Leslie Berestein Rojas Immigration and Emerging Communities Reporter
Leslie Berestein Rojas is KPCC's Immigration and Emerging Communities Reporter.
An award-winning journalist with several years’ experience reporting on immigration issues, Berestein Rojas most recently covered immigration on the U.S.-Mexico border for the San Diego Union-Tribune. She has retraced the steps of migrants along desert smuggling trails, investigated immigrant detention contractors, and told the stories of families left behind in Mexico’s migrant-sending towns.
A native of Cuba raised in Los Angeles, Leslie has also written for Time, People, the Orange County Register and the Los Angeles Times. She has reported from Mexico, Central America and the Caribbean.
Stories by Leslie Berestein Rojas
A post from earlier this week featured a video produced by the Los Angeles Conservancy telling the story of the Wyvernwood Garden Apartments, a unique 70-acre Boyle Heights complex built in 1939 that, for much of its existence, has been home to generations of immigrants and their Los Angeles-raised families.
In the news this morning: Dream Act update, one SB 1070 challenge dropped, an Armenian genocide property lawsuit and more
Harkin: Dems will try again on DREAM Act - The Hill From Iowa Democrat Sen. Tom Harkin: If there is a GOP filibuster, "well then, we'll have to be in here after Christmas."
Out for the rest of the day, taking the meds. Hope to be back tomorrow.
In the news this morning: Dream Act vote still in the works, deported mothers, the Fox-Cruz 'anchor baby' debacle and more
Reid Still Planning to Hold a Vote on the DREAM Act - Fox News Latino Just when is still unclear, but the Senate Majority Leader has promised a Senate vote. It's now possible that the vote could occur next week.
The Los Angeles Conservancy has produced a video that tells the story of Boyle Heights' historic and unusual Wyvernwood Garden Apartments, a sprawling 70-acre complex built in the late 1930s where generations of immigrants have raised generations of Angelenos.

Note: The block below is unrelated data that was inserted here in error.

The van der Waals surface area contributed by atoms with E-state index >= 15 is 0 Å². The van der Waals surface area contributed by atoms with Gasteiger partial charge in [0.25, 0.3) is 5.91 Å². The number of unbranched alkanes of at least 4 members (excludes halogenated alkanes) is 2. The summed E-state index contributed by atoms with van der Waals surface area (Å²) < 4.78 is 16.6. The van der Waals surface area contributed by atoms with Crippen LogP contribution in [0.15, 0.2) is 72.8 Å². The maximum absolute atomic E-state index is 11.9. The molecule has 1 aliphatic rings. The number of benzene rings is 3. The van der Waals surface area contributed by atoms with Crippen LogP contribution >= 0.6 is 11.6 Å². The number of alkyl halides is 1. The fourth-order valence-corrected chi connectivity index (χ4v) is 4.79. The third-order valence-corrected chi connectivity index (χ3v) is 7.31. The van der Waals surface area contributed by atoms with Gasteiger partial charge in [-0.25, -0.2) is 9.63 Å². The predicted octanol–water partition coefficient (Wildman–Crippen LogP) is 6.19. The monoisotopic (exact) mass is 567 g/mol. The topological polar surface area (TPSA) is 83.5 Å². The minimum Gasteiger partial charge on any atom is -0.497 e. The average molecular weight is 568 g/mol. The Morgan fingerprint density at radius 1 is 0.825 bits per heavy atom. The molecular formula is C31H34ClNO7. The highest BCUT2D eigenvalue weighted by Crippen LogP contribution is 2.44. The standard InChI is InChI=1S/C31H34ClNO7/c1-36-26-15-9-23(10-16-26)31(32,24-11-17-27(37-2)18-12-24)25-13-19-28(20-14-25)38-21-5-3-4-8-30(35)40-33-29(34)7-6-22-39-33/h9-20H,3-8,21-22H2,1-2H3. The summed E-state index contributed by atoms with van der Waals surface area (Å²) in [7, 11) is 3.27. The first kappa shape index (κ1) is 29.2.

Spending time with college students while they call legislators in support of the Dream Act has also meant spending time with their laptops, as many juggle school work with their activism on a bill that would grant conditional legal status to undocumented students – including some of those making the calls – and military hopefuls.
Last week, when college students invested in the Dream Act gathered around the country to anxiously watch the results of voting in the House and Senate, one of those on the edge of his seat was Arthur Mkoyan.
King Outlines Immigration Plans for 2011 - New York Times Rep. Steve King of Iowa, the Republican who is expected to lead the main subcommittee on immigration in the House of Representatives next year, promises to crack down on employers, among other things.
The city that I called home for several years is best known as a border town, but its lesser-known immigrant history also takes in two thriving Portugese-speaking communities.
It's well into December, which means it's time to post the longest current waits as listed in the U.S. State Department’s monthly Visa Bulletin.
So just what was it that happened with the Dream Act last week? A victory in the House on Wednesday, a Senate move to table the bill on Thursday, and media reports since that have ranged from declaring the bill dead to its having a better chance now than before.
California congressman extends DREAM Act tweet war through the weekend - The Hill Excerpts from the war of the tweets between Orange County's Republican Rep. Dana Rohrabacher, an opponent of the Dream Act, and the supporters he has engaged with on Twitter.
I'm taking the rest of the day off to pack up for a move.
In the news this morning: Dream Act poll and promises, minorities and Twitter, Supreme Court's use of 'illegal' vs. 'undocumented,' more
Poll: Majority Of Americans Would Vote For DREAM Act - Talking Points Memo According to a new Gallup poll, 54 percent of respondents said they favored the proposed legislation that would grant conditional legal status to undocumented youths who attend college or join the military.
This morning, when the Senate voted to table action on the Development, Relief and Education of Alien Minors (DREAM) Act, which would grant legal status to certain undocumented college students and military hopefuls, a group of students and other supporters of the bill who watched the vote take place on C-SPAN in downtown Los Angeles breathed a sigh of relief.